But do these corporate hagiographies prove anything? The gurus routinely ignore such basic precautions as providing a control group. Five years after “In Search of Excellence” appeared, a third of its ballyhooed companies were in trouble. Andrew Henderson of the University of Texas has recently subjected “excellence studies” to rigorous statistical analysis. He concludes that luck is just as plausible an explanation of their success as excellence.

The third irritating habit is the flogging of management tools off the back of numbered lists or facile principles. Mr Covey reinforces his eight habits with various diagnostic devices such as “the XQ test” (which measures organisational efficiency much as an IQ test measures intelligence). Consultancies like to tell their clients that the key to success lies in “customer-relationship management” and then sell tools to improve it.

But most of these rules are nothing more than wet fingers in the wind. Gurus preach the virtues of “core competences”. But in the developing world many highly diversified companies are sweeping all before them. Customer-relationship management is all about learning about and from your clients. But Henry Ford pointed out that if he had listened to his customers he would have built a better horse and buggy.

Which points to the most irritating thing of all about management gurus: that their failures only serve to stoke demand for their services. If management could indeed be reduced to a few simple principles, then we would have no need for management thinkers. But the very fact that it defies easy solutions, leaving managers in a perpetual state of angst, means that there will always be demand for books like Mr Covey’s.

The link to the original article is here 

Monday, June 15, 2015

You too, Sushma Swaraj?

Et tu, Sushmaji? It is with a heavy heart that I write to you on this issue of you facilitating Lalit Modi’s travel documents in the UK through Keith Vaz.

I always felt that you stood out in politics – both at the party level and in parliament. And once in the Modi cabinet I believed that you stood out not just because of the quiet dignity that you brought to the office but also because unlike your motor mouth counterpart – Smriti Irani – you actually got along with people from all sides of the spectrum and put your head down and got things done in the ministry.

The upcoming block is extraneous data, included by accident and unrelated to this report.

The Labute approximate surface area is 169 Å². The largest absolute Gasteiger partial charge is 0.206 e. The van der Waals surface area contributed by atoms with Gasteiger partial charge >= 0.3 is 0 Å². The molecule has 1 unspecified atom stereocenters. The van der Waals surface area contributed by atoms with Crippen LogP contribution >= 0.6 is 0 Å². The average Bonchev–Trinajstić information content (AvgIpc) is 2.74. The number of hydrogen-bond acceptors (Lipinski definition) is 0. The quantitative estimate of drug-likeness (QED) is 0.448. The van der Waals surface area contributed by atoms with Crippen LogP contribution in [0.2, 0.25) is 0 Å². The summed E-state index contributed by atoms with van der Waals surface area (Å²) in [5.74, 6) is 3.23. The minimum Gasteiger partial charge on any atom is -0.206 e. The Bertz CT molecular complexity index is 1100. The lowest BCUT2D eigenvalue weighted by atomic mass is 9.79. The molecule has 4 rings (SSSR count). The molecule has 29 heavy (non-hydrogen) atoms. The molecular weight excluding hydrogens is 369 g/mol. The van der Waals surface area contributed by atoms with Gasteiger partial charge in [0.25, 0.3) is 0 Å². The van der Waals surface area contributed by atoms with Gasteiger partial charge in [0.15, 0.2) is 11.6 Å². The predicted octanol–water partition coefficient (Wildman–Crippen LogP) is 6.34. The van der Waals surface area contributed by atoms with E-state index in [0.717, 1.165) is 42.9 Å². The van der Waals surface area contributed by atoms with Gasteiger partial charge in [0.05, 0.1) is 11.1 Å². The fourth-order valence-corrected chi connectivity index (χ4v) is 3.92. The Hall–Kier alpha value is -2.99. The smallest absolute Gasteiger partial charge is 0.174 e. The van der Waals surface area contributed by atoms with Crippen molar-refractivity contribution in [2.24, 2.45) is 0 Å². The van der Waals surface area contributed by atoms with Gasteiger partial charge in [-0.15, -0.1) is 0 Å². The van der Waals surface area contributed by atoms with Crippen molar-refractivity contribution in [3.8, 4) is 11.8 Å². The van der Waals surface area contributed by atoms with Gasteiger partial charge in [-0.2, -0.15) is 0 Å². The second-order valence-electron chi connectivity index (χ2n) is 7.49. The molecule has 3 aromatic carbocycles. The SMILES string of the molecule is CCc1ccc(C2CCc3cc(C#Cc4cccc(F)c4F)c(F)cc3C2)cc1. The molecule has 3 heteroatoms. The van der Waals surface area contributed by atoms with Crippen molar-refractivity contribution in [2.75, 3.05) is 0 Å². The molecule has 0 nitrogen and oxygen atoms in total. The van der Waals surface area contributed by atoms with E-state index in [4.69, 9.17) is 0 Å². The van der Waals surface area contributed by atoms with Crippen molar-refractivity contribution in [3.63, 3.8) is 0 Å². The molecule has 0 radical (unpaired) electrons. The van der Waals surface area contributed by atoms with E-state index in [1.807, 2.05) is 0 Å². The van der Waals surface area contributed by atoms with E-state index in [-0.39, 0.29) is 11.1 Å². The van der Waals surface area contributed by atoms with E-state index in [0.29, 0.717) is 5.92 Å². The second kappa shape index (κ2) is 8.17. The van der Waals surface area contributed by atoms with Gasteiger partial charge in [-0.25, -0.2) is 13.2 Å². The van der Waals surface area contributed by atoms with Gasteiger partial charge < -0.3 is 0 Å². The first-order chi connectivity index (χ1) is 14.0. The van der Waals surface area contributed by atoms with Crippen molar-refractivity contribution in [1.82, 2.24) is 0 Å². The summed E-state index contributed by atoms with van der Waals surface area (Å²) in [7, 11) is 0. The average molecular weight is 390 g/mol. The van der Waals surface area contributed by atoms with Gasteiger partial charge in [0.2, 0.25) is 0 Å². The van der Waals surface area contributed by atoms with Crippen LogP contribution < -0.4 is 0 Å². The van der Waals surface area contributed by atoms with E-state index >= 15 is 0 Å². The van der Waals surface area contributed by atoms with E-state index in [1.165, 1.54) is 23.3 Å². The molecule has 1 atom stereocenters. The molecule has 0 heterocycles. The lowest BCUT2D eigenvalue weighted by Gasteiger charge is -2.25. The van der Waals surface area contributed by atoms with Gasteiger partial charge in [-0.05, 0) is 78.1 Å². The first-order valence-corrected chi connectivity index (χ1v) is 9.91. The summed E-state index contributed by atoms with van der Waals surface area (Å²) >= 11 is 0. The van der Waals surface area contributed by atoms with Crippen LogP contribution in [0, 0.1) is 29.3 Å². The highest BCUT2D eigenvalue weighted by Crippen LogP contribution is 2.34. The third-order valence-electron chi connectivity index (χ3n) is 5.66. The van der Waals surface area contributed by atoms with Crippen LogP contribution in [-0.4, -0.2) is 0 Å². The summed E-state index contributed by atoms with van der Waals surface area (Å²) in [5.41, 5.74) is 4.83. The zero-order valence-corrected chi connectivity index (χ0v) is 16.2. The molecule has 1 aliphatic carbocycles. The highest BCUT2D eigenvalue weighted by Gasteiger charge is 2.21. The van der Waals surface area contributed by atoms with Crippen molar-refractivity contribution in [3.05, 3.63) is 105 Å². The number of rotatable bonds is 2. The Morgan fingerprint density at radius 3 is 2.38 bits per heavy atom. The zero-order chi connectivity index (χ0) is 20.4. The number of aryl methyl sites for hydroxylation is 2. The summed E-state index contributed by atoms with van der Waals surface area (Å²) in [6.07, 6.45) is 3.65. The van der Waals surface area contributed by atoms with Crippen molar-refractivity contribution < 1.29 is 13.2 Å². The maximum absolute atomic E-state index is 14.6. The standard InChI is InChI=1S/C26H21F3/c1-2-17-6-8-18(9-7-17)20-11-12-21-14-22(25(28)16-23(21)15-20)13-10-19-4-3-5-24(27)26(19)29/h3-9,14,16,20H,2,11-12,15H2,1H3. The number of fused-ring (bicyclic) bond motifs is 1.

I have seen you endure your share of sexist remarks, but you took them all in your stride to make an impact in parliament and now in the cabinet.

That you and the Modiji & Amit Shah duo have not shared the best of relations was an open secret. Truth be told I kind of admired you when you opposed Modiji’s appointment as Chairman of the BJP’s campaign committee. I remember you actually gave a dissent note when the parliamentary board overruled objections to declare him the PM candidate. You had also argued that Amitbhai Shah should be suspended from the party after the CBI arrested him for his alleged complicity in the ‘fake encounters’. These things endeared you to me because it seemed that here was a politician who stood up for something that she believed in.

These I obviously admired in you and also the fact that like most of the members of the BJP you did not really have any scams linked to your name.